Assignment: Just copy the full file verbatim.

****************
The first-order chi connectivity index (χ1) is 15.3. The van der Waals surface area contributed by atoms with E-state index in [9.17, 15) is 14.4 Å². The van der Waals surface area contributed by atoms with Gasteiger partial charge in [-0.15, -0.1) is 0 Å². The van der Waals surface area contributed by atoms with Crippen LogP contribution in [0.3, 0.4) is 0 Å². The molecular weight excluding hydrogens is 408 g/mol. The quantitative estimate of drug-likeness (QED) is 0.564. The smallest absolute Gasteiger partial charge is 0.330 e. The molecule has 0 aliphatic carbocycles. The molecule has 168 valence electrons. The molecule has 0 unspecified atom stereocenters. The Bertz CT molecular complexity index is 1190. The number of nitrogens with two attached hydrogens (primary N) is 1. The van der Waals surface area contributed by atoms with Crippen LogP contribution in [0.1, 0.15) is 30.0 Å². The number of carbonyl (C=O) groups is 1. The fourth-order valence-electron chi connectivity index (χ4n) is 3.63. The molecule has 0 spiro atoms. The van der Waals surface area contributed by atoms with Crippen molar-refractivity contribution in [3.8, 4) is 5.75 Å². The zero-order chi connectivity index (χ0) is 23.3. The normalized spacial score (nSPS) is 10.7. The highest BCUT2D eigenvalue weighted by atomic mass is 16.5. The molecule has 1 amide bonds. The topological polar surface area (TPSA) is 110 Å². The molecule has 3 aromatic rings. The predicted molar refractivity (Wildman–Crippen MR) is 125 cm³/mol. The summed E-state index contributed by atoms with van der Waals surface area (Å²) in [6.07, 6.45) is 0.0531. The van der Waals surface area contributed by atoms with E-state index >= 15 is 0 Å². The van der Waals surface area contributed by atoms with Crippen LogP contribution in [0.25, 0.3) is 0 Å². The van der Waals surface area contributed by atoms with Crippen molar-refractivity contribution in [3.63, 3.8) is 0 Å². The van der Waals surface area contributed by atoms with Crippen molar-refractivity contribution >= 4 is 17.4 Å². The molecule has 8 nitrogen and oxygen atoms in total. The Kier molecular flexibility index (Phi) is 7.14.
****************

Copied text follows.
The first-order chi connectivity index (χ1) is 15.3. The van der Waals surface area contributed by atoms with E-state index in [9.17, 15) is 14.4 Å². The van der Waals surface area contributed by atoms with Gasteiger partial charge in [-0.15, -0.1) is 0 Å². The van der Waals surface area contributed by atoms with Crippen LogP contribution in [0.3, 0.4) is 0 Å². The molecular weight excluding hydrogens is 408 g/mol. The quantitative estimate of drug-likeness (QED) is 0.564. The smallest absolute Gasteiger partial charge is 0.330 e. The molecule has 0 aliphatic carbocycles. The molecule has 168 valence electrons. The molecule has 0 unspecified atom stereocenters. The Bertz CT molecular complexity index is 1190. The number of nitrogens with two attached hydrogens (primary N) is 1. The van der Waals surface area contributed by atoms with Crippen LogP contribution in [0.1, 0.15) is 30.0 Å². The number of carbonyl (C=O) groups is 1. The fourth-order valence-electron chi connectivity index (χ4n) is 3.63. The molecule has 0 spiro atoms. The van der Waals surface area contributed by atoms with Crippen molar-refractivity contribution in [3.8, 4) is 5.75 Å². The zero-order chi connectivity index (χ0) is 23.3. The normalized spacial score (nSPS) is 10.7. The highest BCUT2D eigenvalue weighted by atomic mass is 16.5. The molecule has 1 amide bonds. The topological polar surface area (TPSA) is 110 Å². The molecule has 3 aromatic rings. The predicted molar refractivity (Wildman–Crippen MR) is 125 cm³/mol. The summed E-state index contributed by atoms with van der Waals surface area (Å²) in [6.07, 6.45) is 0.0531. The van der Waals surface area contributed by atoms with E-state index >= 15 is 0 Å². The van der Waals surface area contributed by atoms with Crippen LogP contribution in [0.25, 0.3) is 0 Å². The van der Waals surface area contributed by atoms with Crippen molar-refractivity contribution in [3.63, 3.8) is 0 Å². The van der Waals surface area contributed by atoms with Crippen molar-refractivity contribution >= 4 is 17.4 Å². The molecule has 8 nitrogen and oxygen atoms in total. The Kier molecular flexibility index (Phi) is 7.14.